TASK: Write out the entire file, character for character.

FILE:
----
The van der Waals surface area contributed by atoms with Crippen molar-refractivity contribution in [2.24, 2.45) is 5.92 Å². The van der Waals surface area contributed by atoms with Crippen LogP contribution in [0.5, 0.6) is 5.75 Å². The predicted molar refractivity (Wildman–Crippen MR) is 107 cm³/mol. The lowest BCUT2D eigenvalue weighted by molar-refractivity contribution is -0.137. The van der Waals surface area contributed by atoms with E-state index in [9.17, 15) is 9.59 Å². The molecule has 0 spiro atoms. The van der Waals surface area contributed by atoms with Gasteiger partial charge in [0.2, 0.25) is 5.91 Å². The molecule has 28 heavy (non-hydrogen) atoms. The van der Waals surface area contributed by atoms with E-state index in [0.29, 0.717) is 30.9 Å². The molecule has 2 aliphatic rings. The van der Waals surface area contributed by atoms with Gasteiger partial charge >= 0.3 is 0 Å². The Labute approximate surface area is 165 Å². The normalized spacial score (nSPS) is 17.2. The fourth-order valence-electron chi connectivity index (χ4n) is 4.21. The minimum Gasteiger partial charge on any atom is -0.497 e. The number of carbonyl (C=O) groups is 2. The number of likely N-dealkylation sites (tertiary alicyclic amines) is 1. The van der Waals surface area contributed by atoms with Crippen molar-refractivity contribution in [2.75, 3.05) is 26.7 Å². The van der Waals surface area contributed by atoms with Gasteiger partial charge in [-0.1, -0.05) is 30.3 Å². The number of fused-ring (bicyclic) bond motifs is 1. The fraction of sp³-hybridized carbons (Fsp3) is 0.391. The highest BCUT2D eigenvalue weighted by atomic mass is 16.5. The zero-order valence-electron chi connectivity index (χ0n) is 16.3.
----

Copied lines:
The van der Waals surface area contributed by atoms with Crippen molar-refractivity contribution in [2.24, 2.45) is 5.92 Å². The van der Waals surface area contributed by atoms with Crippen LogP contribution in [0.5, 0.6) is 5.75 Å². The predicted molar refractivity (Wildman–Crippen MR) is 107 cm³/mol. The lowest BCUT2D eigenvalue weighted by molar-refractivity contribution is -0.137. The van der Waals surface area contributed by atoms with E-state index in [9.17, 15) is 9.59 Å². The molecule has 0 spiro atoms. The van der Waals surface area contributed by atoms with Gasteiger partial charge in [0.2, 0.25) is 5.91 Å². The molecule has 28 heavy (non-hydrogen) atoms. The van der Waals surface area contributed by atoms with E-state index in [0.29, 0.717) is 30.9 Å². The molecule has 2 aliphatic rings. The van der Waals surface area contributed by atoms with Gasteiger partial charge >= 0.3 is 0 Å². The Labute approximate surface area is 165 Å². The normalized spacial score (nSPS) is 17.2. The fourth-order valence-electron chi connectivity index (χ4n) is 4.21. The minimum Gasteiger partial charge on any atom is -0.497 e. The number of carbonyl (C=O) groups is 2. The number of likely N-dealkylation sites (tertiary alicyclic amines) is 1. The van der Waals surface area contributed by atoms with Crippen molar-refractivity contribution in [2.75, 3.05) is 26.7 Å². The van der Waals surface area contributed by atoms with Gasteiger partial charge in [-0.1, -0.05) is 30.3 Å². The number of fused-ring (bicyclic) bond motifs is 1. The fraction of sp³-hybridized carbons (Fsp3) is 0.391. The highest BCUT2D eigenvalue weighted by atomic mass is 16.5. The zero-order valence-electron chi connectivity index (χ0n) is 16.3.